Flick Electric Co: Putting power in the hands of the people

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Electricity is usually in the hands of the big guys, but this small venture from Wellington is putting power back in the hands of consumers and helping us little guys give fixed electricity prices the final flick.

Harnessing the potential of metering technology, they’re disrupting the traditional sales model and giving greater transparency behind usage and pricing.

Flick Electric Co, which is so far available only in New Zealand but with not too distant dreams of coming to Australia, is the first power company offering time-of-day pricing based on the electricity spot price. This means consumers and businesses pay the actual cost of power as it changes throughout the day.

There about five big vertically-integrated retailers in New Zealand who generate the electricity at one end and then retail it at the other end. They’re used to selling most of their energy to themselves at a fixed price and then just telling the customer how much they’re going to pay on a singular basis. Flick’s model has driven right through that and the team actually want all of their customers using smart tech, allowing the customers direct access to all those wholesale costs through the chain to their benefit.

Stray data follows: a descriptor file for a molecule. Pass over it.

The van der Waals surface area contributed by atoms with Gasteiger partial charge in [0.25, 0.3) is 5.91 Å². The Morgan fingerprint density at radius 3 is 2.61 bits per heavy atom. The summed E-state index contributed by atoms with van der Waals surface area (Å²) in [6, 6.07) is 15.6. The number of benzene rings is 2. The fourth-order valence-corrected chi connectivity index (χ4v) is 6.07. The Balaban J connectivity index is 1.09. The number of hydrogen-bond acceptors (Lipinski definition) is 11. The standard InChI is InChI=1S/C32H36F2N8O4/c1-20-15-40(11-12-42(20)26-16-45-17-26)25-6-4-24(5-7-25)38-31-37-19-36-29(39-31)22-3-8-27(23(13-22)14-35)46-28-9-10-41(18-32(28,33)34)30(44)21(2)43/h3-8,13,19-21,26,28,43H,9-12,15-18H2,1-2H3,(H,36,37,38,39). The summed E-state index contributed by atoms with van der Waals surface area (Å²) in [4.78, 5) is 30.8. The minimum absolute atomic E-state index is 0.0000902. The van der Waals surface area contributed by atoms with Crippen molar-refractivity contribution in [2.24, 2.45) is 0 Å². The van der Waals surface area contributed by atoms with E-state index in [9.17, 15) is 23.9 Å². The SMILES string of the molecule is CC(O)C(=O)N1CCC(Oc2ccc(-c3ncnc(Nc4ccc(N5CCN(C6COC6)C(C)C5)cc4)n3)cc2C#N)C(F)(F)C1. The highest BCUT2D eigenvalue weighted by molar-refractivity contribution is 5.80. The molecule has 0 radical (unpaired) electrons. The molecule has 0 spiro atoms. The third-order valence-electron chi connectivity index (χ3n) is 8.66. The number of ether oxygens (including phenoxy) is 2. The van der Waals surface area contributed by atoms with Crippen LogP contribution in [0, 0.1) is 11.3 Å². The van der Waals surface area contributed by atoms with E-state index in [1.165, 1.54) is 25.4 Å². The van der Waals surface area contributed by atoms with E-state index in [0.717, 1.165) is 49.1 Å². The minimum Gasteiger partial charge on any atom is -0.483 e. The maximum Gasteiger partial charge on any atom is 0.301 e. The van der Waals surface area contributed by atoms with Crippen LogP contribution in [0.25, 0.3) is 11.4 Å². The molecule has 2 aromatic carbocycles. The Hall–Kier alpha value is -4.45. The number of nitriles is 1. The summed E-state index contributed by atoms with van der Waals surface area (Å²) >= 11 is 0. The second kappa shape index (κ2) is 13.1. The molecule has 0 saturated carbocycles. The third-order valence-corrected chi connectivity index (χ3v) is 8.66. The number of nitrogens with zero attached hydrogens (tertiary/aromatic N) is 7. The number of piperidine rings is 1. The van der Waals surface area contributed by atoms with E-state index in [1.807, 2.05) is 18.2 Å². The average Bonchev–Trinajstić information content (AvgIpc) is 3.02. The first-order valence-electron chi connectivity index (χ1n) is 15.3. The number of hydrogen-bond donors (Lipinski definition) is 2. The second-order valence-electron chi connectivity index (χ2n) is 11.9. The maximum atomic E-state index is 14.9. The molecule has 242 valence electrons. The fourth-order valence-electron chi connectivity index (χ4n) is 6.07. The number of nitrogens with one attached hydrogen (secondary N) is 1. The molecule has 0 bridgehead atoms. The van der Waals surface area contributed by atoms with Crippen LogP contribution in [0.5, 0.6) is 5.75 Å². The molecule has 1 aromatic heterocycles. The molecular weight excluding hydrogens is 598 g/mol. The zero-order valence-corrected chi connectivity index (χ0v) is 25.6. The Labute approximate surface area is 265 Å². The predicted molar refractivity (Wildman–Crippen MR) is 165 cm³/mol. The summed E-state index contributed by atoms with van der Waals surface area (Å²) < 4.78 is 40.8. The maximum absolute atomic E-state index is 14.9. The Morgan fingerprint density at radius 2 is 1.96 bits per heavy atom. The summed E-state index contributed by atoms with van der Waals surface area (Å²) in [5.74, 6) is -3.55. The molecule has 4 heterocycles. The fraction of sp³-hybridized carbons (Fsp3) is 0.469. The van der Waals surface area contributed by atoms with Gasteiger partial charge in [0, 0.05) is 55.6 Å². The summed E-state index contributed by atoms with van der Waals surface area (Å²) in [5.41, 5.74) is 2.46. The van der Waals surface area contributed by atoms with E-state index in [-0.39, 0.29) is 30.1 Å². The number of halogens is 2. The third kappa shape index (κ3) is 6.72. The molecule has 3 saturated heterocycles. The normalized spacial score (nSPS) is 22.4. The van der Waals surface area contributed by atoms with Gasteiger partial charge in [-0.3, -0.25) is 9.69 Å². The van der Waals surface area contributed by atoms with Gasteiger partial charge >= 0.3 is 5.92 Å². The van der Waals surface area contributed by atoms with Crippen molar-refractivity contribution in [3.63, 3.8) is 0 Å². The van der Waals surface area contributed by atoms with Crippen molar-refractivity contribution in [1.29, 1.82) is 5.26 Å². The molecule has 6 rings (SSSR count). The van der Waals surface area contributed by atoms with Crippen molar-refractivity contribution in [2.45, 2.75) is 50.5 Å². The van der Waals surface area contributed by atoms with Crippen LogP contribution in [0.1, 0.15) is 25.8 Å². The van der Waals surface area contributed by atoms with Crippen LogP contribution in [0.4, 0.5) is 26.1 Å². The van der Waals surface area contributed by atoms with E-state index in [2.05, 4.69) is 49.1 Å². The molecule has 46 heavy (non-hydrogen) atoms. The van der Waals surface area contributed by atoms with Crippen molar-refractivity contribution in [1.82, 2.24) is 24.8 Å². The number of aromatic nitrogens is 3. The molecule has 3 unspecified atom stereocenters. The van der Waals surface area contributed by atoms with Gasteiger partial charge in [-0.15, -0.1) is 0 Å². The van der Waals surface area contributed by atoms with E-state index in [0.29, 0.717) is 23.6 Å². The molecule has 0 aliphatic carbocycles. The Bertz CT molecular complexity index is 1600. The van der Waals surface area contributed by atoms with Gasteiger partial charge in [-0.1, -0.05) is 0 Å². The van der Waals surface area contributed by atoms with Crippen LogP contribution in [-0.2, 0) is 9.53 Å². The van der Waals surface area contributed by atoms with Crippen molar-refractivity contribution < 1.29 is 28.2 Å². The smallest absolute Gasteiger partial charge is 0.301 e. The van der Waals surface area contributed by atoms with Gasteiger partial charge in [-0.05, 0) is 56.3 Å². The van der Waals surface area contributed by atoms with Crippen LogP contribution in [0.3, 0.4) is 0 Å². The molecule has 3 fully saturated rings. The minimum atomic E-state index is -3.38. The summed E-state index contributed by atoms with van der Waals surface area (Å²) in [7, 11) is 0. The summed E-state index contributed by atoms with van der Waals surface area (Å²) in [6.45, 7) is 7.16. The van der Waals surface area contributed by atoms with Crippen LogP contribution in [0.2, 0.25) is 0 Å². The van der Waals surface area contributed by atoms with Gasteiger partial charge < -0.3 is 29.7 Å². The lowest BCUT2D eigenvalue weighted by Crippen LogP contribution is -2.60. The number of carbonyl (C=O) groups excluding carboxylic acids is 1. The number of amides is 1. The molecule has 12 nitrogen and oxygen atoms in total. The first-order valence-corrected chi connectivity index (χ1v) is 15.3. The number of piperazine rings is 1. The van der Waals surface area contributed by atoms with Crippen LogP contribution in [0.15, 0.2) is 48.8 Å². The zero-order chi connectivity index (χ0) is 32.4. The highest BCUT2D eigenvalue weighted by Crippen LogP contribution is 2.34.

How they got started

Kochie’s Business Builders sat down with Flick’s chief executive Steve O’Connor to find out just how the company managed to pull off such a tremendous feat.

No one just wakes up out and decides that it is the perfect day to start a business selling electricity. That’s a big undertaking! Luckily, for the founders of Flick they had a background in the industry and so knowing it inside out helped them get a sense of whether their idea and business model could work.

“There’s some inherent barriers to entry, probably, you’d say, or very, very significant hurdles. We kind of knew the industry well and we thought we knew what the opportunity was. Then for the six of us, we were just at a point in our lives where we had a bit of cash and we’d been doing some entrepreneurial stuff, and decided actually we think this is a really smart thing for us to have a crack at,” explained O’Connor.